The seasons have changed––spring is here, summer is on the way, and no film out right now better exudes the aura of love in the sunshine than Charline Bourgeois-Tacquet’s Anaïs in Love. Broke, behind on her rent, and considering breaking up with her boyfriend, thirtysomething Anaïs (Anaïs Demoustier) doesn’t quite know what she wants from life. Struggling to complete her thesis, she wanders aimlessly through the film’s first act––a free spirit with no sense of direction but capable of turning heads and drawing the attention of others wherever she goes. She’s like a manic pixie dream girl without the reductive qualities of the trope. Bourgeois-Tacquet creates in her lead an instantly recognizable portrait of a young woman right at that nexus point where not having your shit figured out is starting to look a little bit uncool.

In comes Daniel (Denis Podalydès), an older book publisher married to novelist Emilie (Valeria Bruni Tedeschi) who takes a shine to Anaïs. In one particularly pointed conversation in bed, Daniel explains to Anaïs how his relationship with Emilie began in an almost identical way to how their affair has started now. Somehow not finding that anecdote especially charming, Anaïs becomes less enamored with the sketchy older man and instead finds herself falling for Emilie. Played with an incandescent maturity and internal reservoir by Tedeschi, Emilie fascinates Anaïs without even trying, and the meat of this film involves the younger woman pursuing her object of affection.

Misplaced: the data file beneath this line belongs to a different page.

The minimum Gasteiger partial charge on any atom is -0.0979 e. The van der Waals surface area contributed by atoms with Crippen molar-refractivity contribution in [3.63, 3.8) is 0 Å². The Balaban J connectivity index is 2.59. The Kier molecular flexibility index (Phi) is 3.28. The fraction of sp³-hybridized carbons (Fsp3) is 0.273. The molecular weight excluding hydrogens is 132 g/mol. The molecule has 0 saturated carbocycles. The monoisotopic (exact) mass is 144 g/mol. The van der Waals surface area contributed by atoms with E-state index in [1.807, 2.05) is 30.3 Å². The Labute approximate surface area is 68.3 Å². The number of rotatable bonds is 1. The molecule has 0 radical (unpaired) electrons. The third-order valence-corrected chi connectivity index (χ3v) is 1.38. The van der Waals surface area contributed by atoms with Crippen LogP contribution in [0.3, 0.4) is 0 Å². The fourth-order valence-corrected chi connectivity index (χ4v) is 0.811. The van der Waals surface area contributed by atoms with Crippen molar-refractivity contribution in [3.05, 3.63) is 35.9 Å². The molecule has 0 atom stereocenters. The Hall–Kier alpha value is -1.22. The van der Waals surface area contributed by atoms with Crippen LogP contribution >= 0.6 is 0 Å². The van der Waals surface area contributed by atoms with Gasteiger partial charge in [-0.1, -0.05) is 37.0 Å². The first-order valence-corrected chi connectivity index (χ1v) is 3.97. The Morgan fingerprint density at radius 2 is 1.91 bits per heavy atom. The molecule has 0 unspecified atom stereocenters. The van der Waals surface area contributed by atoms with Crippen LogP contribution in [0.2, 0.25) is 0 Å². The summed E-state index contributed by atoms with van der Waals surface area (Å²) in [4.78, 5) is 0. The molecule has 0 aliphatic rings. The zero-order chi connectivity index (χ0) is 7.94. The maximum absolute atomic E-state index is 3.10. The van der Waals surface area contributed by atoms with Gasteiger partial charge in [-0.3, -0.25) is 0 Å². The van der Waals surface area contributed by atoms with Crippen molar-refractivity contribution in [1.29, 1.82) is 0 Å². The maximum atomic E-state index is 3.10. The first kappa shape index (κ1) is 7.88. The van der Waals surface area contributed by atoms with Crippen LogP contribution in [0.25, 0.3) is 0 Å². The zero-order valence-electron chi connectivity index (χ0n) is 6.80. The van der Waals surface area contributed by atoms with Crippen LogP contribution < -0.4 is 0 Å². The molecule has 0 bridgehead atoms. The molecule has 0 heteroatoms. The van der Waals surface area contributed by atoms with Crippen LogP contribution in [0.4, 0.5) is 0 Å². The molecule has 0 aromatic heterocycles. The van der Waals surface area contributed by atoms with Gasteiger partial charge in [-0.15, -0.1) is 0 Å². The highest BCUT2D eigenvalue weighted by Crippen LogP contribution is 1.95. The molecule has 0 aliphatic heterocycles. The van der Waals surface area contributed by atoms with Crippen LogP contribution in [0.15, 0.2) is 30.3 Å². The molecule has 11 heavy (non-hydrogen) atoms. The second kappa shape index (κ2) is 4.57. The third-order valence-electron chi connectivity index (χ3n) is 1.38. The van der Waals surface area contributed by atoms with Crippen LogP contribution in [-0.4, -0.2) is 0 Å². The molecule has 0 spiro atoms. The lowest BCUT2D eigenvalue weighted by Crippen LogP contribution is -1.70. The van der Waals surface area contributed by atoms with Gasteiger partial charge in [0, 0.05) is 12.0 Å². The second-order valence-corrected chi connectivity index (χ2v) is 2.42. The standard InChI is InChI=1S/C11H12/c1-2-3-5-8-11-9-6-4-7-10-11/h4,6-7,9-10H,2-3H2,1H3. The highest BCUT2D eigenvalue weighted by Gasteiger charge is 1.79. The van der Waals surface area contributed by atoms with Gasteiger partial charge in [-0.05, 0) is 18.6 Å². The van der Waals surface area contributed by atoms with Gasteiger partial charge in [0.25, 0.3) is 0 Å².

Though it’s easy to see how Anaïs in Love has drawn comparisons to The Worst Person in the World—both center on the swirling love life of an intelligent but indecisive young brunette—perhaps that line should be drawn a step further to one of Joachim Trier’s biggest influences: Éric Rohmer. Anaïs in Love has a burst of bright energy recalling the seasonal tales of the French director, matched by their examinations of the romantic entanglements of the artistic types who know how to hold a conversation almost as well as how to hold a lovelorn gaze. 

Bourgeois-Tacquet’s debut announces herself as a filmmaker to watch; Anaïs proves just as major a calling card for its leading lady. That’s not to say Demoustier is a newcomer by any means. The 34-year-old has been appearing in films since she was 12, collaborating with directors as notable as Michael Haneke (Time of the Wolf), Christophe Honoré (The Most Beautiful Person), and François Ozon (The New Girlfriend). Somehow that makes it even more impressive that her performance here plays like such a “star is born” moment, a presence we’ve been desperately in need of to own a film the way she does. This is where that Worst Person in the World comparison feels most apt: Demoustier lives and breathes this role with an open sincerity akin to Renate Reinsve’s lauded performance.

Bourgeois-Tacquet pulled a coup with her undeniable lead; were it not for the right casting choice in the title role, Anaïs in Love would have sunk. Demoustier totally understands this character in and out, taking us on this journey charged with mystery, eroticism, and buoyant self-discovery every step of the way. It’s a film that keeps you leaning in all the way until its jubilant finale, a crescendo that has been appropriately built to with every step preceding it. There’s something unexpected about the way Anaïs in Love pulls you in, with its airiness making it exactly the right film to watch at this moment as the sundresses are coming out and few things feel better than reading a good book in the grass. Some movies just feel like spring; Anaïs in Love is certainly one. 

Anaïs in Love is now playing in theaters and arrives digitally on May 6.

Grade: B+

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